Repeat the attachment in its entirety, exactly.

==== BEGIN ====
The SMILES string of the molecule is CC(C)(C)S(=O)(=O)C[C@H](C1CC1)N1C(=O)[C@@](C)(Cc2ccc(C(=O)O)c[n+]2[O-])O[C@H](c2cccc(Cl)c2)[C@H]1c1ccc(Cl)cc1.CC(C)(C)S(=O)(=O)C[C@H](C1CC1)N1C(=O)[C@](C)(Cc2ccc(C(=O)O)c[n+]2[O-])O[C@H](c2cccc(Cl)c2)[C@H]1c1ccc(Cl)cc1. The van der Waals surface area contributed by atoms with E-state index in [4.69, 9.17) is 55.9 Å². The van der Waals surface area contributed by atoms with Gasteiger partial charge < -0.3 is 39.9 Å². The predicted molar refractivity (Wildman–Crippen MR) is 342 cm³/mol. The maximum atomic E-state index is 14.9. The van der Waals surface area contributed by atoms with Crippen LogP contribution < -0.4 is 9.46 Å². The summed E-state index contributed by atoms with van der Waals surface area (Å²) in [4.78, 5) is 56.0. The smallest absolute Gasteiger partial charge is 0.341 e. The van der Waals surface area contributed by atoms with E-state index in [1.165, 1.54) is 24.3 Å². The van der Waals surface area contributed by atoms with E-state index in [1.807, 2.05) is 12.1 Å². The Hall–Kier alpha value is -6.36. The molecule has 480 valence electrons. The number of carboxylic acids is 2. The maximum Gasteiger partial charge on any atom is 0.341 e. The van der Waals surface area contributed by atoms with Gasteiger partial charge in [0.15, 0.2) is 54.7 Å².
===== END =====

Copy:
The SMILES string of the molecule is CC(C)(C)S(=O)(=O)C[C@H](C1CC1)N1C(=O)[C@@](C)(Cc2ccc(C(=O)O)c[n+]2[O-])O[C@H](c2cccc(Cl)c2)[C@H]1c1ccc(Cl)cc1.CC(C)(C)S(=O)(=O)C[C@H](C1CC1)N1C(=O)[C@](C)(Cc2ccc(C(=O)O)c[n+]2[O-])O[C@H](c2cccc(Cl)c2)[C@H]1c1ccc(Cl)cc1. The van der Waals surface area contributed by atoms with E-state index in [4.69, 9.17) is 55.9 Å². The van der Waals surface area contributed by atoms with Gasteiger partial charge < -0.3 is 39.9 Å². The predicted molar refractivity (Wildman–Crippen MR) is 342 cm³/mol. The maximum atomic E-state index is 14.9. The van der Waals surface area contributed by atoms with Crippen LogP contribution < -0.4 is 9.46 Å². The summed E-state index contributed by atoms with van der Waals surface area (Å²) in [4.78, 5) is 56.0. The smallest absolute Gasteiger partial charge is 0.341 e. The van der Waals surface area contributed by atoms with E-state index in [1.165, 1.54) is 24.3 Å². The van der Waals surface area contributed by atoms with E-state index in [1.807, 2.05) is 12.1 Å². The Hall–Kier alpha value is -6.36. The molecule has 480 valence electrons. The number of carboxylic acids is 2. The maximum Gasteiger partial charge on any atom is 0.341 e. The van der Waals surface area contributed by atoms with Gasteiger partial charge in [0.15, 0.2) is 54.7 Å².